Join NoVA Outside and sign on in support of encouraging Northern Virginia Public Schools to incorporate recommendations and guidelines from leading medical and educational agencies for using outdoor spaces and outdoor learning as much as possible into the 2020-2021 school year and beyond. Sign our petition at the bottom of the page and read more why this action is imperative to the health and well being of our learning communities.
COVID-19 changed the calculus for safe, socially distant classrooms. The problem is universal: you can either increase square footage to accommodate the students, or you can reduce the number of students. Some have chosen to educate fewer students in person, but what if districts choose to enlarge the educational space instead? There is significant evidence from organizations like the American Academy of Pediatrics, and the WHO that educating children outdoors significantly reduces the risk of spreading the virus. For some districts it will be possible for each child to go to school everyday if schools expand instructional space by using the out of doors. (See https://www.greenschoolyards.
All of these opportunities help minimize COVID-19 exposure risk and allow districts to more easily maintain adequate social distance. Teachers and families believe this should be contingent on safety precautions, equitable access across the county, secure outdoor areas, cleaning, weather considerations, and health–and that county leaders should explore these ideas NOW. These concepts have taken hold in other cities, counties, states and around the world with innovative solutions.
We can use schoolyards, and where there is not enough space on the schoolyard, we can use other outdoor spaces. By allowing use of public parks, parking lots and other spaces- we can have an EQUITABLE approach that allows all schools to use outdoor space, improve student mental health, allow adults to go back to work, improve physical health and make sure our children and educators are safe. We can use trained informal educators from nature centers, museums, and parks, many of whom are currently furloughed, to assist teachers when classes are split into smaller, socially distanced groups.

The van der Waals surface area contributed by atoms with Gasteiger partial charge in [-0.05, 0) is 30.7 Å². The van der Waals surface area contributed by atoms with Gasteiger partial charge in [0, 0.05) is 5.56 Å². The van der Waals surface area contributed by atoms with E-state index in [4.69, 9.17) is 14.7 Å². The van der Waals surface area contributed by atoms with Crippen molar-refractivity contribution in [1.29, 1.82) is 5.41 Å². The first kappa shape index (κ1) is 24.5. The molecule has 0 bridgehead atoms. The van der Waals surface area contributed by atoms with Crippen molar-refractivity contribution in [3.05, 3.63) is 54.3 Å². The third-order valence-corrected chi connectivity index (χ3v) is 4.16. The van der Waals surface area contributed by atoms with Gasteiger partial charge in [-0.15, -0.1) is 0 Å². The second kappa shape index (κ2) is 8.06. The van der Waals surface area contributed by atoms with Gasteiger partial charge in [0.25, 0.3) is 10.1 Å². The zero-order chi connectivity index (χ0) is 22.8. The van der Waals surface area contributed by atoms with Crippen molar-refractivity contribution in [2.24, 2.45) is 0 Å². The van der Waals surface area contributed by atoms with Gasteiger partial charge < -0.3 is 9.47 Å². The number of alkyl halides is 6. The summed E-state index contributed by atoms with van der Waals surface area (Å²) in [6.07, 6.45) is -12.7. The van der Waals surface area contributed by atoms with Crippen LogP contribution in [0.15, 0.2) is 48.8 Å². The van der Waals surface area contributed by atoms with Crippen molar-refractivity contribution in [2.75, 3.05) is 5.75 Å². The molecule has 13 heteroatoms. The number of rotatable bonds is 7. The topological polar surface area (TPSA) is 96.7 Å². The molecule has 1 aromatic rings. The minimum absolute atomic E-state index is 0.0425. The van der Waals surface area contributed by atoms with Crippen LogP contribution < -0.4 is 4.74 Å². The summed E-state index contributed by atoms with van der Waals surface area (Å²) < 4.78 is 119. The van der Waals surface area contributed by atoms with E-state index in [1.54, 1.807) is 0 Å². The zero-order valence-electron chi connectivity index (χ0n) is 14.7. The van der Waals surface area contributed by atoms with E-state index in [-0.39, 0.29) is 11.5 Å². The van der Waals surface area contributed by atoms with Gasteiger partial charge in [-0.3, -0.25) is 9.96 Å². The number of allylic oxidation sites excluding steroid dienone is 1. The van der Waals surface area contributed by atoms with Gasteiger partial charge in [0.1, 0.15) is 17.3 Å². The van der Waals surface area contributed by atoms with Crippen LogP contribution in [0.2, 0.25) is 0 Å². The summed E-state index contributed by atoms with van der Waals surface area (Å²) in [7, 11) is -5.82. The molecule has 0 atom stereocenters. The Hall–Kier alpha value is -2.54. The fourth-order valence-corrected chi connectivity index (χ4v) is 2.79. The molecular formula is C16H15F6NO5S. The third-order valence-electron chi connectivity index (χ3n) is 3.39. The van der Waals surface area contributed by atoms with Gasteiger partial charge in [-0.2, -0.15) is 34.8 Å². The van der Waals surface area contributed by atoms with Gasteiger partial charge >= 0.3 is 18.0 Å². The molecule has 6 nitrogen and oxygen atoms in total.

Check out how Denmark made it happen. Denmark and many other countries have smartly recognized that the easiest and most effective way to ease back into in-person education is by starting with the youngest grades- those who cannot stay home alone and for whom technology is an even less effective delivery method. Read about a physical therapist’s take on the health implications of sitting in front of screens all day
We’ve all experienced the downsides of virtual learning- including too much screen time for our children. The Lawrence Hall of Science at the University of California, Berkeley collected data across multiple cities in California and found that over 60% of children in low-income neighborhoods never turned on their school-issued devices. It’s time to focus on another approach.
There is a wealth of data demonstrating the value of being outside to children’s physical and mental health and now is the perfect time to incorporate outdoor learning into the school day for as many students as possible. Exposure to natural settings appears to have an intrinsic effect on our emotional and cognitive functioning. Studies also show that being in natural settings can defuse stress. Brief nature walks can reduce anxiety, distraction, and symptoms of ADHD.
Green Schoolyards America is currently convening ten national working groups to develop free and comprehensive planning resources for school districts across the US to follow in implementing this approach. Check out their reopening schools webpage, and this amazing two-page resource that describes the idea.